Apple Watch bands in all styles for all sizes!

When Apple Watch was announced, I listened to prominent women in tech like Christina Warren, Serenity Caldwell, and Joanna Stern talk about how excited they were that Apple made a smartwatch with a smaller face option. These women have small, "feminine" wrists, so a giant 42mm face would look stupid on them. Hooray for 38mm options! Hooray for girly smartwatches that fit smaller wrists! Hooray for Apple "getting" it!

Here's the thing—not all women have dainty wrists. Not all men have large ones. Personally, I seem to have slightly larger wrists than your average man—maybe because I'm nearly six feet tall; maybe because I type 110+ WPM; maybe because I've put together too much Ikea furniture in my lifetime. Maybe because not all people are shaped and sized alike.

And while we're at it, not all women were born biologically female. Not everyone wants to be saddled with lesser battery life or drawing canvas size or tiny touch target accessibility as a tradeoff for a "feminine" or "dainty" look. And, most frustratingly, many people don't want to compromise on fashion in order to fit our preferred smartwatch face size.

Apple launched its watch with a seemingly diverse lineup of case sizes, metal finishes, and band choices. Like many consumers, I'm most interested in leather band options. There are three different types of leather watch band—something for everyone, right?

Not exactly. In case you've never noticed the lack of diversity in Apple's lineup, let's take a look at all the leather band offerings and their respective compatibilities.

We'll start at the more accessible leather band price point, the stainless steel "Watch" watch. The black Classic Buckle leather band is available across both face sizes. Yay! If you want a basic, boring, unremarkable-looking leather band, with a familiar buckle resembling that of a non-smartwatch, Apple has your back! Lucky you.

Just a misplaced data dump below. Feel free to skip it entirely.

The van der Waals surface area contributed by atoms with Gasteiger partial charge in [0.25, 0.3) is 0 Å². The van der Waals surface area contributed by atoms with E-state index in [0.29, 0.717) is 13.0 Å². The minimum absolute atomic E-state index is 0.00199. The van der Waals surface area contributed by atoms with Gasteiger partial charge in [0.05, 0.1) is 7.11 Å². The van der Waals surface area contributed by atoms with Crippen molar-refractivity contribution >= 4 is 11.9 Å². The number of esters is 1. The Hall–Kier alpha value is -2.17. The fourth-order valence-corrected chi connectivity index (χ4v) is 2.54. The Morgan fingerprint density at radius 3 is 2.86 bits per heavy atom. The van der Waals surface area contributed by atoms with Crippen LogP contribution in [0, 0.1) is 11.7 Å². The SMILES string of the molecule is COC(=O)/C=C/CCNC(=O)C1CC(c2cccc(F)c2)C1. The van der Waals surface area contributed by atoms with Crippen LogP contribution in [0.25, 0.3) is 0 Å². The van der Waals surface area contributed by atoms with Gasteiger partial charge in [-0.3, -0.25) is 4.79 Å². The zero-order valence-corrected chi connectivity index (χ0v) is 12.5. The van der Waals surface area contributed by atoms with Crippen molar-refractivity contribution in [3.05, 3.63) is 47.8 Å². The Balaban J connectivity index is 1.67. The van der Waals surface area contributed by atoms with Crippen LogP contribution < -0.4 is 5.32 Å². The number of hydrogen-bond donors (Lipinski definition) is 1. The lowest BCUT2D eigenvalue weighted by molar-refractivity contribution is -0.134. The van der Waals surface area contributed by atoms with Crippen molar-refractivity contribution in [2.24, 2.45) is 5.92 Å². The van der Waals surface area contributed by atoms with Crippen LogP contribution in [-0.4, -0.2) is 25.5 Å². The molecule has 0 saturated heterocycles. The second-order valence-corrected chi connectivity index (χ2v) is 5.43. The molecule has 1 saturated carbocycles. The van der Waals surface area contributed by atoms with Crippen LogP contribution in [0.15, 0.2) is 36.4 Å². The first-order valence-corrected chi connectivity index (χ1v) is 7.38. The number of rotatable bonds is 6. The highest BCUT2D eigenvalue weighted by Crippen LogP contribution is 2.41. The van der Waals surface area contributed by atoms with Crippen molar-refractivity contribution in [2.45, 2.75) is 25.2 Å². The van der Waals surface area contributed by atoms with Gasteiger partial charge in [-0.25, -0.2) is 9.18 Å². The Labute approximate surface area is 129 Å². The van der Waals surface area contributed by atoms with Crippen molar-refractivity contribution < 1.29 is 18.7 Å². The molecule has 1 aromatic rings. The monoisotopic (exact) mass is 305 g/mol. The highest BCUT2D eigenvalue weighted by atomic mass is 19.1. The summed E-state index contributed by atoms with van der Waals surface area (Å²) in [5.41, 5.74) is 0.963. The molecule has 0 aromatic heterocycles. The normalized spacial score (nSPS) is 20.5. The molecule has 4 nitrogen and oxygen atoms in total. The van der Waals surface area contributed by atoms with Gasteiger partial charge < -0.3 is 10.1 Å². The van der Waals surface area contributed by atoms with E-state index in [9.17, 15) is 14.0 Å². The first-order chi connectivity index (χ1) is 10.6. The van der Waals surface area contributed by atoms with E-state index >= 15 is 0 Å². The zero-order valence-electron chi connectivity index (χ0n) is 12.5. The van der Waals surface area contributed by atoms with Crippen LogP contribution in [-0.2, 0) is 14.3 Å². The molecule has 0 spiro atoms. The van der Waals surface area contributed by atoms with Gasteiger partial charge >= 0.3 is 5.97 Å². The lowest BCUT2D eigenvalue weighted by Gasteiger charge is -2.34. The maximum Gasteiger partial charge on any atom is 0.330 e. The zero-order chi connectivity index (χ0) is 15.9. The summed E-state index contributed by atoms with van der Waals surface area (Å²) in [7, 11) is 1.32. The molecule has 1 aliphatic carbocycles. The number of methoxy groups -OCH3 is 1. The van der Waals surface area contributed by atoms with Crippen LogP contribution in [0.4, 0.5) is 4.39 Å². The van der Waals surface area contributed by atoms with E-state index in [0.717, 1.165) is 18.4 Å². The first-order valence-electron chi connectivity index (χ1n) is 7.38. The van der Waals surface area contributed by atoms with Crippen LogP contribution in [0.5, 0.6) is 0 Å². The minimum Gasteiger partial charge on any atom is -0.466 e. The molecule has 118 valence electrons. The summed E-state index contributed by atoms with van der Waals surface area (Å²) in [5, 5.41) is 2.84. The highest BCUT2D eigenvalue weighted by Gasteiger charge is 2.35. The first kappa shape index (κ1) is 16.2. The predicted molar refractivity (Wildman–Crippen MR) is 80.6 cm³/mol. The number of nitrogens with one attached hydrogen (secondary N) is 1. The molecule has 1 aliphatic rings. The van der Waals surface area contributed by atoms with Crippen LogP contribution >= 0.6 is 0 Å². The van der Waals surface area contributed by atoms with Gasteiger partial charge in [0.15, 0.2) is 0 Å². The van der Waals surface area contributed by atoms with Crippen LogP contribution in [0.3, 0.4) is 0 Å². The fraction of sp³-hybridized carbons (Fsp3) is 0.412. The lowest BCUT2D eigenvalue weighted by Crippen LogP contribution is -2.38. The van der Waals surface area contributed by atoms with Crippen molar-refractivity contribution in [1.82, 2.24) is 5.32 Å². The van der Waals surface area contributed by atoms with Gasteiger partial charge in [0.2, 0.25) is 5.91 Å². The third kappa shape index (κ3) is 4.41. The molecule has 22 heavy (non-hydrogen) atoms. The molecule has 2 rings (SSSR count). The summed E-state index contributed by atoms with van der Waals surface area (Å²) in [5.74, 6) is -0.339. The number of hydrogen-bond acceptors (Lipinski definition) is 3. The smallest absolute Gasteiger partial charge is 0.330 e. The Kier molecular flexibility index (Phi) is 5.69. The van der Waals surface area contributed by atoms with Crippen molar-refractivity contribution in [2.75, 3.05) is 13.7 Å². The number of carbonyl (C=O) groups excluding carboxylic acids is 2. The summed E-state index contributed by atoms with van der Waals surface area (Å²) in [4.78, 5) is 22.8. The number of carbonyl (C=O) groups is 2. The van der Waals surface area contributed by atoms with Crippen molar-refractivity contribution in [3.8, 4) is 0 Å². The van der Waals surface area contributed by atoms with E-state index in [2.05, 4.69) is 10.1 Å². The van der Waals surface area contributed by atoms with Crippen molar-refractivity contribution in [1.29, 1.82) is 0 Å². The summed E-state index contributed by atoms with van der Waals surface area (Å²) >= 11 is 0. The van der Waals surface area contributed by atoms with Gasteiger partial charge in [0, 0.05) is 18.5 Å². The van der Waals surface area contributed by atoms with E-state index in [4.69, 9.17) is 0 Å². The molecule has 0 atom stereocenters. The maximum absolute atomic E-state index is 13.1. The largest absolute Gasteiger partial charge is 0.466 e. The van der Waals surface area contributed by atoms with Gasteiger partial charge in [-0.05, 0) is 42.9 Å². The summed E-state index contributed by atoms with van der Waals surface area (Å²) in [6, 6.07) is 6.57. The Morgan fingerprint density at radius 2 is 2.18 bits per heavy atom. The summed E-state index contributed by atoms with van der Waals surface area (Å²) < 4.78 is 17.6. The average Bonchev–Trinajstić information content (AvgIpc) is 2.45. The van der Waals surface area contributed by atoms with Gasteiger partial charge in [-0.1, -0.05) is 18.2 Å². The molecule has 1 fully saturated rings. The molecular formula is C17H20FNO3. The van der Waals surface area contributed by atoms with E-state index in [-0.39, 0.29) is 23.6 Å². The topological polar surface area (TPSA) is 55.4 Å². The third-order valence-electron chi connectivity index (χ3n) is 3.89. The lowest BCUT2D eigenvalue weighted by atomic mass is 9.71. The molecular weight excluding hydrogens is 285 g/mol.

But if you like the Modern Buckle, in Black, Midnight Blue (navy), Soft Pink, or Brown, you're only going to be able to enjoy those if you went with a 38mm case. Not a single Modern Buckle band is available for the larger case size.

And what about that Leather Loop option? Personally, it's not my favorite look, but I still think anyone who likes it should be able to buy it. However, whether you like your Leather Loop in Brown, Stone, Navy, or Black, you're stuck with a 42mm case size if you want that band option.

Even the way these leather band options are displayed on Apple's website reads as gendered "women's" and "men's" models, particularly where the color options differ.

Let's look next at the elusive Edition lineup. In my opinion, the most delectable band options are found here—Red and Rose Gray Modern Buckles. Mmmm. Guess what size these fit? Yep, 38mm only. (I, for one, would gladly shell out the $249 for a standalone band with a buckle mismatched to my case metal, if only it meant I could rock Rose Gray or Red leather on my wrist. But, as we've established, I'd never go down a case size, so I don't get to make this bad financial decision.)

What if you're the sort of rich person who likes an understated look? What if you want a top-quality 38mm gold case with a non-smartwatch-style leather band, say, a Classic Buckle? Tough luck: the Classic Buckle with gold hardware, in Midnight Blue or Black, is only available to fit the 42mm case size.

Poor rich men who conform to Apple's gendered case size expectations, but yearn for the more entertaining color palette of the "ladies'" models. I wish you freedom from boring black and navy.

I get that this is an early launch and that many third-party options haven't hit the market yet. I get that I (a cisgendered, flashy-fashioned woman who happens to have bigger-than-average wrists) am currently stuck with bands made for men/unisex sizes—yes, even though women's clothing, shoe, and accessory lines from other companies fit me just fine. I get that Apple is breaking ground by offering some stuff that fits smaller wrists at all, which hasn't historically been an option in the smartwatch product category.

But Apple can do more. Apple can nudge this already complicated SKU lineup into an ever so slightly more complicated lineup, which better caters to a more diverse range of customers. Even if adding more SKUs slightly decreases the margins in this product category, I suspect Apple can take the hit—especially if the change yields a higher customer satisfaction rating. After all, if the product takes off and more kids start wearing Apple Watches, we'll need to see more diverse size compatibility options anyway.

Taking this band lineup from "complicated but lacking" to "slightly more complicated but far more diverse" would be a huge step. I'm hoping that when the Apple Watch is updated, we see a band lineup that has none of these gendered-feeling size and color restrictions.

Free yourself from boring watch band territory! Brightly colored leather Editions for all! Now we all just have to get rich before then!

Virginia Roberts